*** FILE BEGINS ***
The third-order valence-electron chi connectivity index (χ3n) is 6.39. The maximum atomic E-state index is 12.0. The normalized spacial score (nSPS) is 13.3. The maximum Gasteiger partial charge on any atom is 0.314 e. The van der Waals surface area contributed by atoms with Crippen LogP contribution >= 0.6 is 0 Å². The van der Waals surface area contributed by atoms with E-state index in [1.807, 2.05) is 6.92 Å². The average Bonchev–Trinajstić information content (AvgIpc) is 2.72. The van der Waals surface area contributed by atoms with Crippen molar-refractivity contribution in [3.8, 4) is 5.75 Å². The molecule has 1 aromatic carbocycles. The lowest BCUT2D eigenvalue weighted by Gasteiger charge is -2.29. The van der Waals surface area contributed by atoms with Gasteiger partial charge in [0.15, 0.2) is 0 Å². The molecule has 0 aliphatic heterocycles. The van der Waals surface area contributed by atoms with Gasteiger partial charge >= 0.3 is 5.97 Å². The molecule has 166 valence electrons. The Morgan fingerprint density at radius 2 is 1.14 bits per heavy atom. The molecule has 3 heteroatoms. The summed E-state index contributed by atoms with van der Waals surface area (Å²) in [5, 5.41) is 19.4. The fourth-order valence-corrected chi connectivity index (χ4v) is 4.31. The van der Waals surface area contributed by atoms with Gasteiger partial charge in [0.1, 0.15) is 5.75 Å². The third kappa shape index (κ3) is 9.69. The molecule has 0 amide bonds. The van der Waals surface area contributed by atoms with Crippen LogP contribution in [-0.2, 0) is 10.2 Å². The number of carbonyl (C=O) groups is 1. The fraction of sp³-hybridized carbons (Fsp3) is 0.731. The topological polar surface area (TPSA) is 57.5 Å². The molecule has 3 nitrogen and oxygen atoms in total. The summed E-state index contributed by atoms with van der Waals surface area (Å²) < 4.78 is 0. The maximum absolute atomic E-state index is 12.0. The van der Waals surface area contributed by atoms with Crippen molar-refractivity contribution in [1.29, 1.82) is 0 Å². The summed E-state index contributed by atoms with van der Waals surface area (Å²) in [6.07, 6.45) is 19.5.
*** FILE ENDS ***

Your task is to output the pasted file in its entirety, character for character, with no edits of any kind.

The third-order valence-electron chi connectivity index (χ3n) is 6.39. The maximum atomic E-state index is 12.0. The normalized spacial score (nSPS) is 13.3. The maximum Gasteiger partial charge on any atom is 0.314 e. The van der Waals surface area contributed by atoms with Crippen LogP contribution >= 0.6 is 0 Å². The van der Waals surface area contributed by atoms with E-state index in [1.807, 2.05) is 6.92 Å². The average Bonchev–Trinajstić information content (AvgIpc) is 2.72. The van der Waals surface area contributed by atoms with Crippen molar-refractivity contribution in [3.8, 4) is 5.75 Å². The molecule has 1 aromatic carbocycles. The lowest BCUT2D eigenvalue weighted by Gasteiger charge is -2.29. The van der Waals surface area contributed by atoms with Gasteiger partial charge in [0.15, 0.2) is 0 Å². The molecule has 0 aliphatic heterocycles. The van der Waals surface area contributed by atoms with Gasteiger partial charge >= 0.3 is 5.97 Å². The molecule has 166 valence electrons. The Morgan fingerprint density at radius 2 is 1.14 bits per heavy atom. The molecule has 3 heteroatoms. The summed E-state index contributed by atoms with van der Waals surface area (Å²) in [5, 5.41) is 19.4. The fourth-order valence-corrected chi connectivity index (χ4v) is 4.31. The van der Waals surface area contributed by atoms with Gasteiger partial charge in [0.1, 0.15) is 5.75 Å². The third kappa shape index (κ3) is 9.69. The molecule has 0 amide bonds. The van der Waals surface area contributed by atoms with Crippen LogP contribution in [-0.2, 0) is 10.2 Å². The number of carbonyl (C=O) groups is 1. The fraction of sp³-hybridized carbons (Fsp3) is 0.731. The topological polar surface area (TPSA) is 57.5 Å². The molecule has 3 nitrogen and oxygen atoms in total. The summed E-state index contributed by atoms with van der Waals surface area (Å²) < 4.78 is 0. The maximum absolute atomic E-state index is 12.0. The van der Waals surface area contributed by atoms with Crippen molar-refractivity contribution in [1.29, 1.82) is 0 Å². The summed E-state index contributed by atoms with van der Waals surface area (Å²) in [6.07, 6.45) is 19.5.